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Millions of Kenyans are at risk of dying from malaria, HIV and tuberculosis after the Global Fund stopped Kenya from utilising a Sh12.4 billion kitty. 

The Fund took the decision after a war erupted between Amref-Kenya and the Kenya Red Cross Society over the management of the donor kitty.

Amref beat World Vision, PS Kenya, Kenya Red Cross and Liverpool VCT Health and was appointed the manager of the fund but Red Cross appealed the decision. The Fund on September 7 wrote to the Kenya judging team, which handled the process, cancelling the awards.

The judging team is an independent team consisting of some 23 member organisations pooled from the United Nations bilateral partners and civil society, called the Kenya Co-ordinating Mechanism.

The members include the World Health Organisation, United Nations Development Programme, United the Nations Population Fund as well as USaid.

The Global Fund then asked the panel, which the Ministry of Health is not part of, to repeat the process and communicate the results by close of business today.

The Fund saud it noted there were flaws in the “financial evaluation part of the procurement process” which should be resolved to ensure “Kenya’s eligibility for the funding request”.

The Red Cross had won the HIV tender since 2012, grants that were always renewed every three years, while Amref had always had the TB tender. Both organisations had scored between A1, the donors’ ranking which is equivalent to scoring between 89 and 100 per cent.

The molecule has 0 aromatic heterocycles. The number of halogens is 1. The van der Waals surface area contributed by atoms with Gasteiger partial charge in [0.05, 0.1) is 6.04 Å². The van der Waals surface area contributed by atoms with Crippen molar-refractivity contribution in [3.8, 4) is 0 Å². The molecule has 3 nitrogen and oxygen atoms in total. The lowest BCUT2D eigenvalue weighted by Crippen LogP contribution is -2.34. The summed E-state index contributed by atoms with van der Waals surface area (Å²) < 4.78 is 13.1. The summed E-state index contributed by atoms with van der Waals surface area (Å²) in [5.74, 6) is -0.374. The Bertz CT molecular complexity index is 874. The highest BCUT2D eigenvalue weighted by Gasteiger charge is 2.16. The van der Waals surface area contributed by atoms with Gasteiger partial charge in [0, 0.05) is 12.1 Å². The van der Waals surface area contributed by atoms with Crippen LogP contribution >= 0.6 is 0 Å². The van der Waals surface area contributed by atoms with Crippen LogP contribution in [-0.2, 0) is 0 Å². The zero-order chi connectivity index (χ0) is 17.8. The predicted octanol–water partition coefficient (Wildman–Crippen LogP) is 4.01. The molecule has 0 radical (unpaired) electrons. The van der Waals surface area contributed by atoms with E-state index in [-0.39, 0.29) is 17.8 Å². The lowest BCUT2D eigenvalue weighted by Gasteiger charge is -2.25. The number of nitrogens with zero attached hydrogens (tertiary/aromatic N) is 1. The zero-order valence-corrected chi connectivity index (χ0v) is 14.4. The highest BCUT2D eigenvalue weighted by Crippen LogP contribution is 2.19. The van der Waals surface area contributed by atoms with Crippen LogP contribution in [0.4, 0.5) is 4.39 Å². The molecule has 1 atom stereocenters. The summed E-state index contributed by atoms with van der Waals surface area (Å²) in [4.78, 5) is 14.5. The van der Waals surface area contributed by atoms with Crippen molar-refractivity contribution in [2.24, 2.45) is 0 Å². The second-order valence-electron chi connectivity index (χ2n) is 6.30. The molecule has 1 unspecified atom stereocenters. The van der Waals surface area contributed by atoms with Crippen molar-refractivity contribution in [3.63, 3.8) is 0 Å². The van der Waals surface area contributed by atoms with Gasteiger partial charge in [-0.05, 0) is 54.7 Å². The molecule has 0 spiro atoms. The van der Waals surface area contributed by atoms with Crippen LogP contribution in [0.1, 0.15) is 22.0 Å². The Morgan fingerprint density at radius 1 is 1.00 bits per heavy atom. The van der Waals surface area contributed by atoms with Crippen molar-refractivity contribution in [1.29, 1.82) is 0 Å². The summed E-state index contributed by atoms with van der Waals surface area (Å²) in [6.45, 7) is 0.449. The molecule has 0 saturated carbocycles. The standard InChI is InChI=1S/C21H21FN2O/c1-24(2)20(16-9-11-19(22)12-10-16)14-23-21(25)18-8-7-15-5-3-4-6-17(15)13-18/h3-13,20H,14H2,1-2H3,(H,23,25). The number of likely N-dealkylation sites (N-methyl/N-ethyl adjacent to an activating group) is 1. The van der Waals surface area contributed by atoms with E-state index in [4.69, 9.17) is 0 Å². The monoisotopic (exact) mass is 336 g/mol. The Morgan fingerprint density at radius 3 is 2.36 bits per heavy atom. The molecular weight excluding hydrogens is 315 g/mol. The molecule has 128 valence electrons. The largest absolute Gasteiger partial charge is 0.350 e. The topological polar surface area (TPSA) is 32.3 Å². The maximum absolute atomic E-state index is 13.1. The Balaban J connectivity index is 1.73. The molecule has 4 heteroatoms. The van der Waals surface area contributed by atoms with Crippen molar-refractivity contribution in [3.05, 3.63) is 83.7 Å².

Dr Asha Mohammed of Red Cross said it had come as surprise that the organisation had not performed well enough.

Dr Meshack Ndirangu, Amref Kenya Director, said the organisation  had won the award through a public procurement process.

As long as the stalemate stands, the utilisation of the money has been put on hold and this puts the lives of millions on the line.

Some 1.5 million HIV patients require antiretroviral medication and there is no diagnosis and treatment of TB, Kenya’s fifth killer and malaria kills 21,000 people each year, majority of whom are children under five.

The Global Fund money supports other services, such as nutrition and cash transfers for the most vulnerable.

The cancellation comes at a time when HIV patients in Kenya have lamented over the stock-outs for Septrin, a broad-spectrum antibiotic that supports their already weak immunity to fight opportunistic infections such as diarrhoea and Pneumonia.

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